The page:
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Chamber Calls for Removal of Sam

Like many Americans, we at the Chapel Hill-Carrboro Chamber of Commerce are saddened and alarmed by the recent events in our sister community of Charlottesville, Virginia.  In light of those events, we feel it appropriate to weigh in on an issue closer to home, UNC’s Silent Sam memorial to Confederate soldiers and our current community conversation on race and history.
Our Chamber of Commerce believes in the power of progressive business leadership to affect positive community change, particularly in a time of increasing political and social fragmentation. We embrace and encourage catalytic leadership that craves and creates change. For these reasons we are issuing the following statement.
The Chapel Hill-Carrboro Chamber of Commerce believes a statue honoring those who fought to secede from our nation and for the right to enslave human beings, alienates our visitors, students, business leaders and community members.  The memorial’s central position on our campus undermines our community’s shared commitment to diversity and inclusion.
This prominently placed statue is bad for business, bad for our community’s brand, and undermines our well-earned progressive reputation that successfully attracts business, talent and investment in our community.
The Chapel Hill-Carrboro Chamber of Commerce calls for the removal of Silent Sam from its pedestal at the head of campus and for its relocation to a more appropriate place where both the Civil War, and the Jim Crow Era of its installation, can be appropriately remembered.  To that end, the Chamber is petitioning the North Carolina Historical Commission to relocate this monument and preserve it with additional context.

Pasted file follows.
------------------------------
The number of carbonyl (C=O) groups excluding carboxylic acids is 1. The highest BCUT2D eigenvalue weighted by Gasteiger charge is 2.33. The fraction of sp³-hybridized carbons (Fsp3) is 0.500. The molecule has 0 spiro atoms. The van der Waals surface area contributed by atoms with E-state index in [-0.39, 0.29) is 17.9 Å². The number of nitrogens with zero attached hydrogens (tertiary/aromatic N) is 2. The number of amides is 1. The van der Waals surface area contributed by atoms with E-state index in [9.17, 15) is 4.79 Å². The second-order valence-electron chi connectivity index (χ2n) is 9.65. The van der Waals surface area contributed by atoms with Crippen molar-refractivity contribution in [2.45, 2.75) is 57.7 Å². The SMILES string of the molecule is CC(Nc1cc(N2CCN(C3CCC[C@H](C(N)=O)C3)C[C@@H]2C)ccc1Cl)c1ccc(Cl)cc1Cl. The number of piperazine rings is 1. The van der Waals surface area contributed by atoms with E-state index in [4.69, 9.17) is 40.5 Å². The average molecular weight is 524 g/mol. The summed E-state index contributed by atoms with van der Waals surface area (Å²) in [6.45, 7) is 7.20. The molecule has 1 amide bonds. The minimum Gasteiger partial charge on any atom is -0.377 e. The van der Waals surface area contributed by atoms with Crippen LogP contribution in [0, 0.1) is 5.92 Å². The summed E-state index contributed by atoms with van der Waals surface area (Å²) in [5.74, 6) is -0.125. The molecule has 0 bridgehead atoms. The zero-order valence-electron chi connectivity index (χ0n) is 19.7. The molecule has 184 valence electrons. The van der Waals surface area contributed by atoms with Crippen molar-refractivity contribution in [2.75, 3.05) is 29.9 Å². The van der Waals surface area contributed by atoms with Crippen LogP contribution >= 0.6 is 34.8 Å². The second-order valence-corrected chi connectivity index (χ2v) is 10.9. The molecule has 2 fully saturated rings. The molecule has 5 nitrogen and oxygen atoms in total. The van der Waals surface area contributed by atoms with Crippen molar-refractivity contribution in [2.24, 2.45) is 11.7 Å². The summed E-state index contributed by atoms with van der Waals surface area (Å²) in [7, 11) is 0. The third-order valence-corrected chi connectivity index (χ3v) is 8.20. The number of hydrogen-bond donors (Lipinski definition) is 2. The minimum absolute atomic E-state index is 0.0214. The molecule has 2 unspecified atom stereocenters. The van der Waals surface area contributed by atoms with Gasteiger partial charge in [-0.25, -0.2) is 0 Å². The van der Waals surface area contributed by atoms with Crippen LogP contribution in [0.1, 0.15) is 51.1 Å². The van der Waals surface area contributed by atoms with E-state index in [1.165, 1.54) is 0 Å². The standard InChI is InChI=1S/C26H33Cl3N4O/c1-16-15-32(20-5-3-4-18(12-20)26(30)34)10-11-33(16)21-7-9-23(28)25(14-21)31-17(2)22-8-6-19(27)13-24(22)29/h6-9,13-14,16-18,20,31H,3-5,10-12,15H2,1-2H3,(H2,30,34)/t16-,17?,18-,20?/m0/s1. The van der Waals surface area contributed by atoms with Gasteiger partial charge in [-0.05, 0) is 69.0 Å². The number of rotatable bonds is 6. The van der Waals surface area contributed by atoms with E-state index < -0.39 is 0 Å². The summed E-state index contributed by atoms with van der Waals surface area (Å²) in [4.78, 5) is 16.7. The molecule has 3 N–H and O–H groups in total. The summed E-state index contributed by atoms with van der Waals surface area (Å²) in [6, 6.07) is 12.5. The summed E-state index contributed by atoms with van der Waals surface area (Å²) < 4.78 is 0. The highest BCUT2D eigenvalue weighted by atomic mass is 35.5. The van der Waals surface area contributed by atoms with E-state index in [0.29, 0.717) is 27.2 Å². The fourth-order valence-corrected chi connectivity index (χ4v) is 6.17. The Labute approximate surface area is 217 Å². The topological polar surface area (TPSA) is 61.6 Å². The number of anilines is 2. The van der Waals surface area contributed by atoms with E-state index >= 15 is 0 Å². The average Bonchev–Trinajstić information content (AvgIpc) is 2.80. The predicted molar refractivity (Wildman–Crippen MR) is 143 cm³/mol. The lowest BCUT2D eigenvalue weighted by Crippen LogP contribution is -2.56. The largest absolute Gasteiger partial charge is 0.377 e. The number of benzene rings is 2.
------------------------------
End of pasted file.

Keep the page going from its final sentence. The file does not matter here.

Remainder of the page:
We agree with University of Texas President Gregory Fenves when he says, “our duty also compels us to acknowledge that those parts of our history that run counter to the university’s core values, the values of our state and the enduring values of our nation do not belong on pedestals in the heart of [our campus]. We do not choose our history, but we choose what we honor and celebrate on our campus.”
We call on our community to acknowledge, as we do, the lasting negative impacts that slavery, civil war, segregation, and discrimination have had on our community and its people. We pledge our active participation in the courageous conversations needed to address these issues.
As an important first step, our Chamber of Commerce acknowledges and apologizes for opposing the integration of public accommodations in Chapel Hill and we regret our role in supporting segregation that did not end until ordered so by the Civil Rights Act of 1964.  
While the Civil Rights movement was a catalyst for positive change in Chapel Hill and Carrboro, we believe considerable work remains in order to better understand institutional racism and to support efforts that enfranchise and empower all members of our community.
In September, the Chamber will use its annual State of the Community Report and Conference to dialogue on these issues.  In addition, the Chamber and its Partnership for a Sustainable Community will reconvene the Community Leadership Council to gather community leaders to address local and regional challenges and capitalize on opportunities.
In partnership,
Joel Levy, Chair
Reagan Greene Pruitt, Vice Chair
Brett Bushnell, Government Affairs Committee Chair
Aaron Nelson, President and CEO
The Chapel Hill-Carrboro Chamber of Commerce is a non-profit, business leadership organization, serving 1,250 local enterprises that employ more than 80,000 people in the greater Chapel Hill region and that supports a diverse and inclusive community where all feel welcome and business thrives.